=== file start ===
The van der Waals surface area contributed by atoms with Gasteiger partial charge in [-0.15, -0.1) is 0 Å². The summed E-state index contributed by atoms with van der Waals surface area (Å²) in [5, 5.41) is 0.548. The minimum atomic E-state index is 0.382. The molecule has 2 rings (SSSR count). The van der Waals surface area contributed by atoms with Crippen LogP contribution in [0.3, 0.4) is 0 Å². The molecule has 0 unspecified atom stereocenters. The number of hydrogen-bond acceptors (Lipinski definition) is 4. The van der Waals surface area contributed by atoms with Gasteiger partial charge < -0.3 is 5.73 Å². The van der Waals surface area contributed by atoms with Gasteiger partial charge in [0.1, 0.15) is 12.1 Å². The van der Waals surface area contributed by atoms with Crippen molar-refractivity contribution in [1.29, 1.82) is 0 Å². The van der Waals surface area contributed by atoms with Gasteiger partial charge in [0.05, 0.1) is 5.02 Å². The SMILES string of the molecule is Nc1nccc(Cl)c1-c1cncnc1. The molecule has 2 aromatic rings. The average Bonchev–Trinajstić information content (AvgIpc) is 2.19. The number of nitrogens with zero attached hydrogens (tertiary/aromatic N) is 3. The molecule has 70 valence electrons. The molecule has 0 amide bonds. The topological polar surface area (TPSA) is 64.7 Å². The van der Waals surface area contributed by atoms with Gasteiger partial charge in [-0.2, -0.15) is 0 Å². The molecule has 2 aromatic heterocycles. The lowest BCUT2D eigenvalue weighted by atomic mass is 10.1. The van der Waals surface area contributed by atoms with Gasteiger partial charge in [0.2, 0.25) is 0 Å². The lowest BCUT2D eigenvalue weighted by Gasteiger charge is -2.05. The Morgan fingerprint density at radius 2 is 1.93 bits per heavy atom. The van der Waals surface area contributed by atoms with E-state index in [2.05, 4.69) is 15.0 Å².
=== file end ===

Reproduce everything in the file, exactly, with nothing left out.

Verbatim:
The van der Waals surface area contributed by atoms with Gasteiger partial charge in [-0.15, -0.1) is 0 Å². The summed E-state index contributed by atoms with van der Waals surface area (Å²) in [5, 5.41) is 0.548. The minimum atomic E-state index is 0.382. The molecule has 2 rings (SSSR count). The van der Waals surface area contributed by atoms with Crippen LogP contribution in [0.3, 0.4) is 0 Å². The molecule has 0 unspecified atom stereocenters. The number of hydrogen-bond acceptors (Lipinski definition) is 4. The van der Waals surface area contributed by atoms with Gasteiger partial charge < -0.3 is 5.73 Å². The van der Waals surface area contributed by atoms with Gasteiger partial charge in [0.1, 0.15) is 12.1 Å². The van der Waals surface area contributed by atoms with Crippen molar-refractivity contribution in [1.29, 1.82) is 0 Å². The van der Waals surface area contributed by atoms with Gasteiger partial charge in [0.05, 0.1) is 5.02 Å². The SMILES string of the molecule is Nc1nccc(Cl)c1-c1cncnc1. The molecule has 2 aromatic rings. The average Bonchev–Trinajstić information content (AvgIpc) is 2.19. The number of nitrogens with zero attached hydrogens (tertiary/aromatic N) is 3. The molecule has 70 valence electrons. The molecule has 0 amide bonds. The topological polar surface area (TPSA) is 64.7 Å². The van der Waals surface area contributed by atoms with Gasteiger partial charge in [-0.2, -0.15) is 0 Å². The molecule has 2 aromatic heterocycles. The lowest BCUT2D eigenvalue weighted by atomic mass is 10.1. The van der Waals surface area contributed by atoms with Gasteiger partial charge in [0.2, 0.25) is 0 Å². The lowest BCUT2D eigenvalue weighted by Gasteiger charge is -2.05. The Morgan fingerprint density at radius 2 is 1.93 bits per heavy atom. The van der Waals surface area contributed by atoms with E-state index in [2.05, 4.69) is 15.0 Å².